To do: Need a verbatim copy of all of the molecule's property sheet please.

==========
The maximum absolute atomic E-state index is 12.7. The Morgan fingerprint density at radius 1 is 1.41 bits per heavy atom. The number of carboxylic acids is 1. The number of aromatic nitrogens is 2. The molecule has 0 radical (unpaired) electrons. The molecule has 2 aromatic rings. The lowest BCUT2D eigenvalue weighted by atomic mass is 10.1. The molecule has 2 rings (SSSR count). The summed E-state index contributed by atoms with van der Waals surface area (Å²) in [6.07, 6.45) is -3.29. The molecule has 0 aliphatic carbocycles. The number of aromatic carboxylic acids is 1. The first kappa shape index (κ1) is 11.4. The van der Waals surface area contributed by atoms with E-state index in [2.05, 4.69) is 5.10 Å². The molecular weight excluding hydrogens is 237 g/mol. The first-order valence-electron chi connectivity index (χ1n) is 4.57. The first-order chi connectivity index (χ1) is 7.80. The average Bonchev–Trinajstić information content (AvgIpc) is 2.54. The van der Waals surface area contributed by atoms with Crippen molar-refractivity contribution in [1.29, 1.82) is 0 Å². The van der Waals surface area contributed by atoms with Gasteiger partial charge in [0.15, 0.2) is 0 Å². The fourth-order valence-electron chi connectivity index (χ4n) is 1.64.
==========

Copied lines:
The maximum absolute atomic E-state index is 12.7. The Morgan fingerprint density at radius 1 is 1.41 bits per heavy atom. The number of carboxylic acids is 1. The number of aromatic nitrogens is 2. The molecule has 0 radical (unpaired) electrons. The molecule has 2 aromatic rings. The lowest BCUT2D eigenvalue weighted by atomic mass is 10.1. The molecule has 2 rings (SSSR count). The summed E-state index contributed by atoms with van der Waals surface area (Å²) in [6.07, 6.45) is -3.29. The molecule has 0 aliphatic carbocycles. The number of aromatic carboxylic acids is 1. The first kappa shape index (κ1) is 11.4. The van der Waals surface area contributed by atoms with E-state index in [2.05, 4.69) is 5.10 Å². The molecular weight excluding hydrogens is 237 g/mol. The first-order valence-electron chi connectivity index (χ1n) is 4.57. The first-order chi connectivity index (χ1) is 7.80. The average Bonchev–Trinajstić information content (AvgIpc) is 2.54. The van der Waals surface area contributed by atoms with Crippen molar-refractivity contribution in [1.29, 1.82) is 0 Å². The van der Waals surface area contributed by atoms with Gasteiger partial charge in [0.15, 0.2) is 0 Å². The fourth-order valence-electron chi connectivity index (χ4n) is 1.64.